Search for:
kralbetz.com1xbit güncelTipobet365Anadolu Casino GirişMariobet GirişSupertotobet mobil girişBetistbahis.comSahabetTarafbetMatadorbethack forumBetturkeyXumabet Girişrestbetbetpas
‘Tired and confused’ Sudan evacuees left stranded in London after being evicted from hotel, charity says | UK News

Families evacuated from Sudan have been “left stranded” after being evicted from government allocated hotels, according to the charity Goodwill Caravan. 

It says dozens of families have been told they are not eligible for housing due to members holding British passports.

Noura Fadel fled Sudan with her parents and two brothers on April 30.

“On arrival to the UK my father had a stroke and has been in a hospital near Stansted Airport, while the rest of us stayed at a nearby hotel,” she said.

Speaking through an interpreter, she told Sky News the hotel evicted them on Thursday afternoon. Noura said they stayed on the streets until 2am before a local council gave them a room, only to be evicted from there by the morning. She says they then sat in a KFC restaurant in south London with nowhere to go.

“We are so tired and confused. My family are in disbelief, how has this happened to us? We had money and a house and a life then the banks closed and we couldn’t get any money out to escape,” she said.

“The only reason why we came to this country is because my father is British.”

“We’re hours away from my father now,” Noura said. “I am scared that if anything happens to my dad then how will we get to him?”

Read more:
Inside war-torn Sudan where people are trapped in prison of urban warfare
Evacuation mission from Sudan ends with more than 2,000 brought to safety
Husband reunited with pregnant wife in UK after fleeing Sudan

Goodwill Caravan says more than 20 families are in need of help in the London area but that unlike those fleeing Ukraine, the Sudanese evacuees are not categorised as refugees because they have British passports, and so a “loophole” in the system has left them stranded.

“These people have fled violence and seen unspeakable trauma in Sudan. They don’t want to be here, they have their own homes in Sudan, but between night and day there were bodies on the streets so they had to flee. Now they are being evicted,” Hanan Ashegh, the charity’s founder, told Sky News.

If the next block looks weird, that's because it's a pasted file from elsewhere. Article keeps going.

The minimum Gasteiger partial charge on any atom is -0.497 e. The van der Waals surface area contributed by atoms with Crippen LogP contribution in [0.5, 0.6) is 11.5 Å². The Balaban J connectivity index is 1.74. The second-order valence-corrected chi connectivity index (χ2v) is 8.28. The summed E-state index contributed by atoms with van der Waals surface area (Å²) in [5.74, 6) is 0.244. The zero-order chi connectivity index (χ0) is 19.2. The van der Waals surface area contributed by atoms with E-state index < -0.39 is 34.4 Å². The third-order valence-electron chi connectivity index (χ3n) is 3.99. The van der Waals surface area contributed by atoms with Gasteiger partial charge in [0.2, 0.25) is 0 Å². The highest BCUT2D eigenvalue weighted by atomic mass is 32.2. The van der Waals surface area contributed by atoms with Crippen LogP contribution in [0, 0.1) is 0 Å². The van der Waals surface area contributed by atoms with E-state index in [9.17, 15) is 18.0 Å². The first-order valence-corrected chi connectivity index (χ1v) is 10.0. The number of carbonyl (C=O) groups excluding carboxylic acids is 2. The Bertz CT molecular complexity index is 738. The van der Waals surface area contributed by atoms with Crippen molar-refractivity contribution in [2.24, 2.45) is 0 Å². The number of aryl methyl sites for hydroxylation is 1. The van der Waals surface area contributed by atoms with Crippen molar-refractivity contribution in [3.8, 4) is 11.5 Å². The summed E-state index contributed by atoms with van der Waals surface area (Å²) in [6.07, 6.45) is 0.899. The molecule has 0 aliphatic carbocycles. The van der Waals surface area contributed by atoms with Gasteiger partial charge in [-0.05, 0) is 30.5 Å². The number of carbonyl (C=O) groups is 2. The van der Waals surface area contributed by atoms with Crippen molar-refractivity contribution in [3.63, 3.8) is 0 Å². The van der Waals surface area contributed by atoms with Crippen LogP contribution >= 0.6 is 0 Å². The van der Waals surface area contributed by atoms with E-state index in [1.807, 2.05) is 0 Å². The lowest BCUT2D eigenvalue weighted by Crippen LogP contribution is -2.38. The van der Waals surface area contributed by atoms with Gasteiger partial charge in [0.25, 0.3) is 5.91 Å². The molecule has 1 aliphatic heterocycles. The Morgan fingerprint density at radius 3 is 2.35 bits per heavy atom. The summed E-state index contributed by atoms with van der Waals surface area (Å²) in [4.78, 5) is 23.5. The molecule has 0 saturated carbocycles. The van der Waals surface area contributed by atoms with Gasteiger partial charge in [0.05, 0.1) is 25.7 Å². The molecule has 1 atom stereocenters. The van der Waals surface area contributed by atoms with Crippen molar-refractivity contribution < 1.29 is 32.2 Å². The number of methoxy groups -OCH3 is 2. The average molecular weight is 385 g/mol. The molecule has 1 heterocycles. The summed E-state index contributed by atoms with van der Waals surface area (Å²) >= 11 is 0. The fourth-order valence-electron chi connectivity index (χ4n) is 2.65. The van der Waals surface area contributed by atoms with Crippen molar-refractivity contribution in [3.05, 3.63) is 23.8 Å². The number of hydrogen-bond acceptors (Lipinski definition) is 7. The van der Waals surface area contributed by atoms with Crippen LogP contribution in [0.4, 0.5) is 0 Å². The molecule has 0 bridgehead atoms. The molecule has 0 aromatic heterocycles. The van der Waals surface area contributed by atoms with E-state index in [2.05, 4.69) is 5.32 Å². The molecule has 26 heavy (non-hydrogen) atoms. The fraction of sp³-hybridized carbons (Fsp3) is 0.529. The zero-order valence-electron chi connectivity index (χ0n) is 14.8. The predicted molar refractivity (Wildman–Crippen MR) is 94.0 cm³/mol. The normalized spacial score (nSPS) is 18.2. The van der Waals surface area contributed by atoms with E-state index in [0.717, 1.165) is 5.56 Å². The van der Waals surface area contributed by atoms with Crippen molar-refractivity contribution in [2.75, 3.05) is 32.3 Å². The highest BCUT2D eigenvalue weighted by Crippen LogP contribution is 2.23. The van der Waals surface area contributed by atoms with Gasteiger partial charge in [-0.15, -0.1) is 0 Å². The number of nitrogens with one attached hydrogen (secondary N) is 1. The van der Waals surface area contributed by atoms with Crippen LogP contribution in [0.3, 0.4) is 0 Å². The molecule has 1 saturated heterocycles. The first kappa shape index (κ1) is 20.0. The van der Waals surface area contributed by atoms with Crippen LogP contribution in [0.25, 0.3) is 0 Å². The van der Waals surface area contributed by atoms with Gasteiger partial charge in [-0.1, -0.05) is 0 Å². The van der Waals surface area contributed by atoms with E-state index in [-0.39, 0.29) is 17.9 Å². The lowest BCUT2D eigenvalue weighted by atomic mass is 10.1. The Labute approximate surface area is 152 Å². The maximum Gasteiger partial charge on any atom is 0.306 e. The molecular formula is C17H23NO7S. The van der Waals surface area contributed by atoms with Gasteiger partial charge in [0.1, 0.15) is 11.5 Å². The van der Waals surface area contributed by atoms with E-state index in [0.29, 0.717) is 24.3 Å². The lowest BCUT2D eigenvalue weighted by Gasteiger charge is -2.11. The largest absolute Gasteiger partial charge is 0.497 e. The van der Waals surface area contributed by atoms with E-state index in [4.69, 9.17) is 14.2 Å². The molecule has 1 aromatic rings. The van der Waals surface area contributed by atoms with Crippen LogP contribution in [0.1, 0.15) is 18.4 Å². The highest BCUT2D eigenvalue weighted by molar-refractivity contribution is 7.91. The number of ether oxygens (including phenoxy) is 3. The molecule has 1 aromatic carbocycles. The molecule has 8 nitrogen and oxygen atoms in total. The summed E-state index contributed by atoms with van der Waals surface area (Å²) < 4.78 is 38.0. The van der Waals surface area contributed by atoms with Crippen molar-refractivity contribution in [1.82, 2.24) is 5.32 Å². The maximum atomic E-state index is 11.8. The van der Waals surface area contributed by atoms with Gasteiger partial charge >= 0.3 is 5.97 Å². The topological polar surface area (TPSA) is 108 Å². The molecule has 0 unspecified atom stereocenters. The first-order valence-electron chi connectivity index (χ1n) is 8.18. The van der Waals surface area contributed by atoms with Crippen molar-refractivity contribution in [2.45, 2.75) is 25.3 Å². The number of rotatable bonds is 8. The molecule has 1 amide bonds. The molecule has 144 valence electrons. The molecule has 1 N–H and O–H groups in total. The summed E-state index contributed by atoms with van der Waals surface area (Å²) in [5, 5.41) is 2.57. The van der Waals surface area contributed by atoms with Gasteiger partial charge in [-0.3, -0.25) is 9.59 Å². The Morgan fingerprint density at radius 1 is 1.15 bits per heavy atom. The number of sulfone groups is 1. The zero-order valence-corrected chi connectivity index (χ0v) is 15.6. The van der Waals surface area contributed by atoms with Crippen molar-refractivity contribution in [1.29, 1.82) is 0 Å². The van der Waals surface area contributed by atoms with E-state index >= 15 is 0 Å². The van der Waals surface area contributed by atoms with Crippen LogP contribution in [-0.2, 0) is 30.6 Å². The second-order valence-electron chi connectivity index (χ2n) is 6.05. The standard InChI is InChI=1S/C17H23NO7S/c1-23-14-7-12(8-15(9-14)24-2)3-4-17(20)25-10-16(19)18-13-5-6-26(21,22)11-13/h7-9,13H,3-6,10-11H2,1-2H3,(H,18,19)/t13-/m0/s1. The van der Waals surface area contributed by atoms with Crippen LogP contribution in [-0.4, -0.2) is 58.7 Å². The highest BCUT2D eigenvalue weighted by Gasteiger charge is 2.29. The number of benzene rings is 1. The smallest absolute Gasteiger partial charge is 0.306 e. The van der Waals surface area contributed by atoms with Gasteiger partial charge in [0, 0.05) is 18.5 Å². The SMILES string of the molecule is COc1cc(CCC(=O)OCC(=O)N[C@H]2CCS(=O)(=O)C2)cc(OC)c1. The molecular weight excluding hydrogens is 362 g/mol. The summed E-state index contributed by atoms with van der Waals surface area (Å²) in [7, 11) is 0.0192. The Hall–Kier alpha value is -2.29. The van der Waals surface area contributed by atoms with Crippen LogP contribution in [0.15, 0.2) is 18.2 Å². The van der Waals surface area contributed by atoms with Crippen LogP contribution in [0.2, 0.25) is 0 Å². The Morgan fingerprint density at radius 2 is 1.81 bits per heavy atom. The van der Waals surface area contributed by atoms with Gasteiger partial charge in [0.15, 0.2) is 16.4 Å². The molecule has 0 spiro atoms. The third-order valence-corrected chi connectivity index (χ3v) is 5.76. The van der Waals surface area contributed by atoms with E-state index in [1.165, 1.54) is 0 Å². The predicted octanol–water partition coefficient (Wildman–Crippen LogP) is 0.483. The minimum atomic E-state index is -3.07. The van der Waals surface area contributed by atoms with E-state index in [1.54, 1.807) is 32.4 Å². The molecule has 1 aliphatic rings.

“Some people are lucky because they have family members who can temporarily take them in, but many have nowhere to go.

“They’ve paid all their savings to get to safety and have nothing left and no access to their bank accounts in Sudan.”

Smoke rises above buildings after an aerial bombardment, during clashes between the paramilitary Rapid Support Forces and the army in Khartoum North, Sudan, May 1, 2023. REUTERS/Mohamed Nureldin Abdallah
Hundreds of people have been killed in the recent wave of violence in Sudan

Fatima Elabgari provides translation services and helps those arriving from Sudan. She told Sky News one local council gave a family an unfurnished home.

“The kitchen doesn’t have a single item. Not even a spoon.”

“I’m taking calls in the middle of the night to help people who fled with just a few basic essentials. I’ve worked with 62 families up until now.”

A government spokesperson said: “We have been working intensively to evacuate British nationals and their dependents since the outbreak of violence in Sudan, in a complex and highly volatile environment.

“Councils have a duty to ensure families are not left without a roof over their heads. When arrivals do not have immediate access to accommodation, councils may provide emergency overnight accommodation and support for people to move into longer term housing.”

UK nationals returning from Sudan can access benefits, social housing, and homelessness assistance even if they are not habitually resident in the UK.

Further to guidance issued by DWP on April 27, Sky News understands the government now intends to change the rules so that the Habitual Residence Test is disapplied to UK nationals returning from Sudan, subject to parliamentary approval. In the meantime, local authorities are advised to seek to apply maximum flexibility.

Around 2,450 people were evacuated via Wadi Saeedna airfield and Port Sudan since evacuation flights started on April 25.

The UK government concluded its evacuation operation on May 4 and announced that it will provide £5million of lifesaving aid to people fleeing Sudan.

‘Enough is enough – I need to grieve for my son’: Chris Kaba’s family are tired of waiting for answers after his death | UK News